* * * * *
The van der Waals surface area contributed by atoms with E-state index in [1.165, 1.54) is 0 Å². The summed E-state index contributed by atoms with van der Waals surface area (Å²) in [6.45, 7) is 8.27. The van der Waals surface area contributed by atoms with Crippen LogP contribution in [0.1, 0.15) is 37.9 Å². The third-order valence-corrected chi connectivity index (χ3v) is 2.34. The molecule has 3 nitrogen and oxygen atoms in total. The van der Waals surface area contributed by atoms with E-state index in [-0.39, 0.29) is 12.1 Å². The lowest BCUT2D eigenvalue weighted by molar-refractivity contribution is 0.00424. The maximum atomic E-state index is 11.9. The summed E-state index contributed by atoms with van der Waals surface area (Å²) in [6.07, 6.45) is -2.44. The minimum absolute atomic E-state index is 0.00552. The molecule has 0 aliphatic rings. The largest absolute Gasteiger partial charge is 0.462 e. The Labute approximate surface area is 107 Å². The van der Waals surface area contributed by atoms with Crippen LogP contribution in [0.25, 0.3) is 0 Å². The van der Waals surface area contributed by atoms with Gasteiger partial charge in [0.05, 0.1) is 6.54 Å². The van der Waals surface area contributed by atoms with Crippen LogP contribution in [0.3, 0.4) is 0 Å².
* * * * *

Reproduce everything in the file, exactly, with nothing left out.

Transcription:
The van der Waals surface area contributed by atoms with E-state index in [1.165, 1.54) is 0 Å². The summed E-state index contributed by atoms with van der Waals surface area (Å²) in [6.45, 7) is 8.27. The van der Waals surface area contributed by atoms with Crippen LogP contribution in [0.1, 0.15) is 37.9 Å². The third-order valence-corrected chi connectivity index (χ3v) is 2.34. The molecule has 3 nitrogen and oxygen atoms in total. The van der Waals surface area contributed by atoms with E-state index in [-0.39, 0.29) is 12.1 Å². The lowest BCUT2D eigenvalue weighted by molar-refractivity contribution is 0.00424. The maximum atomic E-state index is 11.9. The summed E-state index contributed by atoms with van der Waals surface area (Å²) in [6.07, 6.45) is -2.44. The minimum absolute atomic E-state index is 0.00552. The molecule has 0 aliphatic rings. The largest absolute Gasteiger partial charge is 0.462 e. The Labute approximate surface area is 107 Å². The van der Waals surface area contributed by atoms with Crippen LogP contribution in [0.25, 0.3) is 0 Å². The van der Waals surface area contributed by atoms with Gasteiger partial charge in [0.05, 0.1) is 6.54 Å². The van der Waals surface area contributed by atoms with Crippen LogP contribution in [0.3, 0.4) is 0 Å².